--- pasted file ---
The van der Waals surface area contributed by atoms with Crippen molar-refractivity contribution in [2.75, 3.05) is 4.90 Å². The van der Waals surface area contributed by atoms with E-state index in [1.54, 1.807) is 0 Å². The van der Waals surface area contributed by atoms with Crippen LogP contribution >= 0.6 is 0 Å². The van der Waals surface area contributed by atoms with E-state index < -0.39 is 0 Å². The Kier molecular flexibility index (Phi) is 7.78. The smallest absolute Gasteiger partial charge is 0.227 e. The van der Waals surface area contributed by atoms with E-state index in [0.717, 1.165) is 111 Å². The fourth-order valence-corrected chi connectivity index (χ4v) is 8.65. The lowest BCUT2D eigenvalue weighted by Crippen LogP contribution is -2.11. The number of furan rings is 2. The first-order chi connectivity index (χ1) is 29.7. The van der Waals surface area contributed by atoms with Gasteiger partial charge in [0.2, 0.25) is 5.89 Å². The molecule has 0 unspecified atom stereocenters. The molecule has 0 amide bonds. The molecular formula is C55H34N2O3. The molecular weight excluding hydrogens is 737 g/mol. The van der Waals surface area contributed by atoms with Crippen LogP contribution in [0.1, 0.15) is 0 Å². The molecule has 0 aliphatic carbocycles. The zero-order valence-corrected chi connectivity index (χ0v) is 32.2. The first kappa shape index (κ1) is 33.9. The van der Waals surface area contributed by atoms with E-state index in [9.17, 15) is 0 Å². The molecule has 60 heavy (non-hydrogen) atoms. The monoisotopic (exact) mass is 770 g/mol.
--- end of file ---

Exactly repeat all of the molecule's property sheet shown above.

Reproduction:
The van der Waals surface area contributed by atoms with Crippen molar-refractivity contribution in [2.75, 3.05) is 4.90 Å². The van der Waals surface area contributed by atoms with E-state index in [1.54, 1.807) is 0 Å². The van der Waals surface area contributed by atoms with Crippen LogP contribution >= 0.6 is 0 Å². The van der Waals surface area contributed by atoms with E-state index < -0.39 is 0 Å². The Kier molecular flexibility index (Phi) is 7.78. The smallest absolute Gasteiger partial charge is 0.227 e. The van der Waals surface area contributed by atoms with E-state index in [0.717, 1.165) is 111 Å². The fourth-order valence-corrected chi connectivity index (χ4v) is 8.65. The lowest BCUT2D eigenvalue weighted by Crippen LogP contribution is -2.11. The number of furan rings is 2. The first-order chi connectivity index (χ1) is 29.7. The van der Waals surface area contributed by atoms with Gasteiger partial charge in [0.2, 0.25) is 5.89 Å². The molecule has 0 unspecified atom stereocenters. The molecule has 0 amide bonds. The molecular formula is C55H34N2O3. The molecular weight excluding hydrogens is 737 g/mol. The van der Waals surface area contributed by atoms with Crippen LogP contribution in [0.1, 0.15) is 0 Å². The molecule has 0 aliphatic carbocycles. The zero-order valence-corrected chi connectivity index (χ0v) is 32.2. The first kappa shape index (κ1) is 33.9. The van der Waals surface area contributed by atoms with E-state index in [9.17, 15) is 0 Å². The molecule has 60 heavy (non-hydrogen) atoms. The monoisotopic (exact) mass is 770 g/mol.